Liz is an example of an urban organic gardener. “We grow without pesticides or synthetic fertilizer in the rich compost provided free to Allentown residents at the City’s Oxford Drive Yard Waste Site,” says Liz. “This year we’re having garden dinners with tomatoes, butter beans, green peas, carrots, onions, shallots, leeks, Swiss chard, beets, romaine, radishes, lettuce, cucumbers, spinach, collards, green beans, all sorts of peppers, celery, eggplant, strawberries, grapes, peaches and many kinds of herbs,” Bradbury adds that sweet potatoes are their easiest and biggest crop.

Urban gardening can help turn a “block” into a community. Never before have we needed the neighborliness of gardeners to help strengthen the fabric of our urban communities as we do today. Urban gardening and the natural sharing of produce can be the way relationships are started and strengthened.

“We take turns watering other families’ gardens when they’re on vacation,” says Liz’s partner, Patricia Sullivan, who has been canning grape jelly and peach preserves for the last few weeks. “We’ve had a great time all summer going for long walks around the City, watching all the exciting changes, seeing all the people having fun downtown. Whenever we see someone from the neighborhood, we give them a jar of jelly or share some vegetables. We couldn’t manage the garden without the help of neighbors.”

To improve regional food security by expanding your sphere of garden generosity, when your garden is exploding with produce, please consider sharing your bounty with one of the Lehigh Valley’s food banks. They’re always in need of fresh produce. Enter your zip code here to find the food pantry or soup kitchen nearest to you. Then, any day when you have too many tomatoes or zuchinni (or in my case, kale) you can simply drop them off to benefit our region’s citizens in need.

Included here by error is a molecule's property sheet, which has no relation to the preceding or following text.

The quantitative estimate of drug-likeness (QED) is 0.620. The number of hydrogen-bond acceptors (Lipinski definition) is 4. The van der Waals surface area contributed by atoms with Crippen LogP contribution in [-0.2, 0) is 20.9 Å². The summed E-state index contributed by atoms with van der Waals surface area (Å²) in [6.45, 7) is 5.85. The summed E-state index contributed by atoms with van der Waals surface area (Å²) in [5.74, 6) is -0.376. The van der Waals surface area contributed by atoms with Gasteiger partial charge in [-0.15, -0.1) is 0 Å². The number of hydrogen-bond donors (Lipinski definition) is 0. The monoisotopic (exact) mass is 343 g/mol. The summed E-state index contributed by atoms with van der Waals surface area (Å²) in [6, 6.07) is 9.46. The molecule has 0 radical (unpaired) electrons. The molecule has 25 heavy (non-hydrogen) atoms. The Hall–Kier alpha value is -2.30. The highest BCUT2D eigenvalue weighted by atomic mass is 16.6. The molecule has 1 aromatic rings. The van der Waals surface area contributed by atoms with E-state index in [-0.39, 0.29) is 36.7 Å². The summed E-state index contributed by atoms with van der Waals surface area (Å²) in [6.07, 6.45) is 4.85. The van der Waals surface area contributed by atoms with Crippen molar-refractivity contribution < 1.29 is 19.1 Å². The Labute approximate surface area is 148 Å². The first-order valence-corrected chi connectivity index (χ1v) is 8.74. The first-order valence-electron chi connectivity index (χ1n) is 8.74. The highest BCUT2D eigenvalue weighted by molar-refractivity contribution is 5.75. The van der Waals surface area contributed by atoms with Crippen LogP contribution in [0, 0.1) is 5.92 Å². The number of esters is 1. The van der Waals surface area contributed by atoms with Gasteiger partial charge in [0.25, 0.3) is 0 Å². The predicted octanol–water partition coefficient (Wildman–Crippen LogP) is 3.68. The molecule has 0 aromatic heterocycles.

No matter where you live, if you’re not already a gardener, consider starting a garden. Plant an extra row for those in need, and become a part of the national movement, Grow a Row to mobilize an end to food insecurity.

Remember, urban agriculture is a way to literally bring life to our cities and boroughs. You can be like Liz Bradbury and grow peppers on your roof. Or, you can be like Ron Finley with his experience in his Los Angeles neighborhood: “It’s walking outside your door and being greeted by hummingbirds and dragonflies and bees, and a green, healthy ecosystem that’s not in these communities—it doesn’t exist. I have birds that I’d never seen in my life before coming to my garden now. And you’re filtering the air. People walk by and see beautiful things, instead of just concrete.”


Together, we can change our lives, save our lives, change our neighborhoods and save our neighborhoods.

p.s.  Thank you to Dan Poresky for the butterfly photo!

How “Smart” is the Growth and New Development in the Lehigh Valley?


How “smart” is the growth and new development in the Lehigh Valley?